In April and May 2019 we had the pleasure of welcoming two members of staff from the Palestinian Museum, Baha Jubeh, Conservation Manager and Bara Bawatneh, Conservator, to the British Library as part of a collaborative Conservation for Digitisation project funded by the Cultural Protection Fund administered by the British Council. Over a six week period we carried out training in conservation methods specifically for digitisation to assist in the successful completion of the project, the aims of which were:

  1. To establish the first paper-based conservation studio in the West Bank
  2. Training and capacity building for staff from the Palestinian Museum
  3. Conservation and Preservation of 3000 paper-based endangered collection items
  4. Education and advocacy activities

 

Picture 1: Welcoming Baha and Bara to the British Library Centre for Conservation. Left to right Baha Jubeh, Roly Keating, Bara Bawatneh, Amy Baldwin, Jessica Pollard, Cecile Communal

[Picture 1: Welcoming Baha and Bara to the British Library Centre for Conservation. Left to right Baha Jubeh, Roly Keating, Bara Bawatneh, Amy Baldwin, Jessica Pollard, Cecile Communal]

The relatively short time period but large amount of information to cover meant an intensive and busy six weeks were spent in the conservation studios. Our priority was to equip them with the necessary skills to complete the project while keeping intervention to a minimum, and although we had to be realistic with the timescale we also needed to be flexible to adapt to their specific needs. The training schedule included, but was not limited to, an introduction to paper conservation; the practicalities of setting up a conservation studio; mould identification and remediation; and developing an understanding of the end-to-end digitisation process.  Time spent with colleagues from imaging and curatorial departments, as well as trips to Windsor Castle and The National Archives conservation studios, complemented this practical training and gave further insight into the complexities of digitisation projects.

Picture 2: Bara carrying out repairs to a manuscript

[Picture 2: Bara carrying out repairs to a manuscript]

Picture 3: Bara and Baha being introduced to a selection of Arabic collection items by curator Daniel Lowe and head of Asian and African Collections Luisa Mengoni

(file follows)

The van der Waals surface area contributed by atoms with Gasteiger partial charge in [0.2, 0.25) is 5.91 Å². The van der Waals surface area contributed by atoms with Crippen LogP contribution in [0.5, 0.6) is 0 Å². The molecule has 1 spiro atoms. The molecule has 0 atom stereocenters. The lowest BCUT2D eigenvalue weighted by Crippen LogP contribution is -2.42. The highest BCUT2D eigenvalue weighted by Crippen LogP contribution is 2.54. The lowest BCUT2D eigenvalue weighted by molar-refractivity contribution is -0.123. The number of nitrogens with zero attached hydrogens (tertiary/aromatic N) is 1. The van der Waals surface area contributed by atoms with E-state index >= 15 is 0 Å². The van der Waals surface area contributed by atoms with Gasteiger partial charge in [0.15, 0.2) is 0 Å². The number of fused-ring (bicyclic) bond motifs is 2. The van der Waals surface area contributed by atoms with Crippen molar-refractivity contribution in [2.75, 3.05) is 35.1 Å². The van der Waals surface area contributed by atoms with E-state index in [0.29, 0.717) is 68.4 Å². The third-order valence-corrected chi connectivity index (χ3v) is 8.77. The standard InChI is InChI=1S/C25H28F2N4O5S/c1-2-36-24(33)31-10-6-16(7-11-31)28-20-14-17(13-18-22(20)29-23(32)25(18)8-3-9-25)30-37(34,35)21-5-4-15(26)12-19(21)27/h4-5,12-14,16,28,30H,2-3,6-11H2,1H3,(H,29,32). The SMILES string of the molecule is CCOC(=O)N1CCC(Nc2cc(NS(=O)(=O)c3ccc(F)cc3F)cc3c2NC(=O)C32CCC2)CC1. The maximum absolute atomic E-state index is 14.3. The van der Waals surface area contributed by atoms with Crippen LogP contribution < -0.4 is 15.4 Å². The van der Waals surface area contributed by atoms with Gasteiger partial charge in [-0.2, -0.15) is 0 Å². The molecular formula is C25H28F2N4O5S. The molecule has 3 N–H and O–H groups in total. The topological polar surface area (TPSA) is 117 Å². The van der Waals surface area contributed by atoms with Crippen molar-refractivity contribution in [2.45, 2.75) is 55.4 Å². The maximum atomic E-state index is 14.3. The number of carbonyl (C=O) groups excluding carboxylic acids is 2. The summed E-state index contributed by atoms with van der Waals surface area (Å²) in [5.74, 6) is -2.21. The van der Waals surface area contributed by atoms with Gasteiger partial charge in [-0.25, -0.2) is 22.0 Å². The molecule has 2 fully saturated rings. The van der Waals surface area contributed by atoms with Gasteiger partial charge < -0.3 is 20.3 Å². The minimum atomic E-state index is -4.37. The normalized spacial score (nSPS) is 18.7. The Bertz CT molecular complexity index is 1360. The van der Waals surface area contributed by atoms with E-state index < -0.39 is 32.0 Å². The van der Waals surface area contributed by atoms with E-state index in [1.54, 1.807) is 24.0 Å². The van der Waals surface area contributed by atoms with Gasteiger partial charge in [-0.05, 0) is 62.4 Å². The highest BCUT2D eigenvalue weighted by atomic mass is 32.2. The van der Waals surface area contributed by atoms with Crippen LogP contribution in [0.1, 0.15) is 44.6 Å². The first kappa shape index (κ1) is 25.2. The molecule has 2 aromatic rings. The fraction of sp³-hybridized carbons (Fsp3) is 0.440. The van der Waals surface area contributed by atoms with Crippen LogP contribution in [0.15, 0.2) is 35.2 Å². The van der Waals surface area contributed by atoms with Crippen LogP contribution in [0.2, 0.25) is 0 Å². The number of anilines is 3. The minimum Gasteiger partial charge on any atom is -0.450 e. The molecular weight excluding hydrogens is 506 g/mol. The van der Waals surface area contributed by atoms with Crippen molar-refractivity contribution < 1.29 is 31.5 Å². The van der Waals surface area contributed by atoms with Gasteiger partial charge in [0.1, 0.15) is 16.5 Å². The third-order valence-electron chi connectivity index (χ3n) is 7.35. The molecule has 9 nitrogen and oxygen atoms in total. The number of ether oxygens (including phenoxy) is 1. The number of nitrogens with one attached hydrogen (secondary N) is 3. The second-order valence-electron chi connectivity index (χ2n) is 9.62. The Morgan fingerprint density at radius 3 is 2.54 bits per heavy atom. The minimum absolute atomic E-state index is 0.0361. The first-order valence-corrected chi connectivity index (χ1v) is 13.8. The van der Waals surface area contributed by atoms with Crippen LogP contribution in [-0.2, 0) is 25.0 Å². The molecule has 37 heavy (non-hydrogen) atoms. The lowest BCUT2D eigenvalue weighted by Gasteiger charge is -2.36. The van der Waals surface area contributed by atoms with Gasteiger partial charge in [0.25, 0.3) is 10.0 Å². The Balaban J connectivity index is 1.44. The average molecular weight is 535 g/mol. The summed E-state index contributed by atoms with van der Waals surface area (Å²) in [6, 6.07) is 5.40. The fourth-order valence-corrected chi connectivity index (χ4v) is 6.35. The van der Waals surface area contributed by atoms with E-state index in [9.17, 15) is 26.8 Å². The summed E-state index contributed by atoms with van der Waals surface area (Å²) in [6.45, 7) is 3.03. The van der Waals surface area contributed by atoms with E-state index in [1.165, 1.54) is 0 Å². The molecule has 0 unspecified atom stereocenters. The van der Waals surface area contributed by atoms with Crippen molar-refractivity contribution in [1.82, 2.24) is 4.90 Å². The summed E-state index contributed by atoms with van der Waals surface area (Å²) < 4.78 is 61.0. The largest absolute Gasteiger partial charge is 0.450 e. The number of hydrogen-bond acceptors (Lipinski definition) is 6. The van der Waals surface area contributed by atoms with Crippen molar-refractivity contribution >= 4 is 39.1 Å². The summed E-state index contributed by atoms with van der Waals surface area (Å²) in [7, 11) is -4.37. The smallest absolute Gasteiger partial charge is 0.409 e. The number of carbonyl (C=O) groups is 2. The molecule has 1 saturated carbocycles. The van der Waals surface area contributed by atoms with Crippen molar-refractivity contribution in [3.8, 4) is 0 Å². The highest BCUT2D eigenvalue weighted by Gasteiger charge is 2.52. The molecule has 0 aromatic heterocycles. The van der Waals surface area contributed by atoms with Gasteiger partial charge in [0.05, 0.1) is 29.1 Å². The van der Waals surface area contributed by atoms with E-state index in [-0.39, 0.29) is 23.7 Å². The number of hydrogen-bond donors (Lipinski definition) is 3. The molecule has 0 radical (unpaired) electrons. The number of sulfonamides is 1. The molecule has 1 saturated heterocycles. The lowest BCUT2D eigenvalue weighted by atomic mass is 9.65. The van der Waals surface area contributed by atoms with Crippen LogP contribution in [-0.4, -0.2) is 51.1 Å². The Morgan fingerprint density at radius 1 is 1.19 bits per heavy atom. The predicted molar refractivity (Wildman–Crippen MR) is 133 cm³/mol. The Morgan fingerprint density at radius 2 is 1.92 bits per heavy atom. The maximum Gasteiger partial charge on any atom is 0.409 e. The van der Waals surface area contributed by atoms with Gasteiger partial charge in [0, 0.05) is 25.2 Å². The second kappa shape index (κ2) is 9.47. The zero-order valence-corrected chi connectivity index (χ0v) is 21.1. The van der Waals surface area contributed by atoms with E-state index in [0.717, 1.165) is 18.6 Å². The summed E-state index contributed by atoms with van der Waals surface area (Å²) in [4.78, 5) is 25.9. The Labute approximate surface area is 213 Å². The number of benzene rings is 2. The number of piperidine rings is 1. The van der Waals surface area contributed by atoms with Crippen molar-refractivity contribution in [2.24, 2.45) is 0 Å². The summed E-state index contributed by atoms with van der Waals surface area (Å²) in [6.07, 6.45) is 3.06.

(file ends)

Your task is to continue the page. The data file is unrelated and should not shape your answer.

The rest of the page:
[Picture 3: Bara and Baha being introduced to a selection of Arabic collection items by curator Daniel Lowe and head of Asian and African Collections Luisa Mengoni]

We made a return visit to the Palestinian Museum in Birzeit, Ramallah in June 2019. The Museum is housed in a stunning award-winning building surrounded by gardens which illustrate the history of agriculture and plants in Palestine, and the paper conservation studio is the first of its kind on the West Bank. At the time of our visit the conservation focus was on the Museum’s Digital Archive project, which digitised thousands of paper items from endangered collections belonging to small institutions and private individuals. These items were loaned to the Museum for the duration of the digitisation process. Many had been kept in private homes for many years, and the condition varied from a light layer of surface dirt to large tears and water damage.

Picture 4: Piecing together a damaged item

[Picture 4: Piecing together a damaged item]

Three volunteers had been recruited to assist with the project, and we were able to collaborate with the Museum’s conservator in providing training for them. We only had four days together, so we had to ensure that the volunteers’ skills were utilised effectively, and we knew that the time available for them to practice their new skills before starting work on loan items would be very short. With this in mind, the volunteers’ training focused on surface cleaning, flattening and simpler paper repairs. This left the Museum’s conservator to concentrate on items with more complex damage, including photographs, which require different treatment to other paper-based items.

Picture 5: Discussing treatment options of a rolled item damaged by mould

[Picture 5: Discussing treatment options of a rolled item damaged by mould]

Picture 6: Assessment of items prior to digitisation with Bara and the three volunteers

[Picture 6: Assessment of items prior to digitisation with Bara and the three volunteers]

The final phase of the project took place in late 2020. Its focus was on those items that were classified as badly damaged and had so far been left untreated, the majority of which were bound manuscripts. Further training was required to assist in completing the treatment of these item, however the global pandemic put a stop to any hope of providing UK based in-person training so we turned our attention to what could reasonably and safely be taught virtually. The original training sessions, largely focusing on wet treatments and simple book repair methods, had to be adapted with a new emphasis on handling and imaging fragile manuscripts safely with limited conservation intervention. Using a mixture of online presentations, pre-recorded demonstration videos and digital handouts we provided training in the following: handling fragile items for digitisation; consolidation and repair of mould-damaged paper; health and safety for conservation; an introduction to book structures; separating pages adhered together; and mould remediation. With no previous experience of carrying out virtual training it was a steep learning curve, especially filming and editing our own videos, and although we had to adapt our initial training proposal and scale-down our expectations, we were incredibly pleased to be able provide training during a difficult period and assist in the completion of a complicated project, which was only made possible due to the enthusiasm, skill and determination of those at the Palestinian Museum.

Picture 7: During filming of a pre-recorded training video for the consolidation of paper

[Picture 7: During filming of a pre-recorded training video for the consolidation of paper]

Picture 8: A still from a training video showing the separation of pages adhered together due to mould damage

[Picture 8: A still from a training video showing the separation of pages adhered together due to mould damage]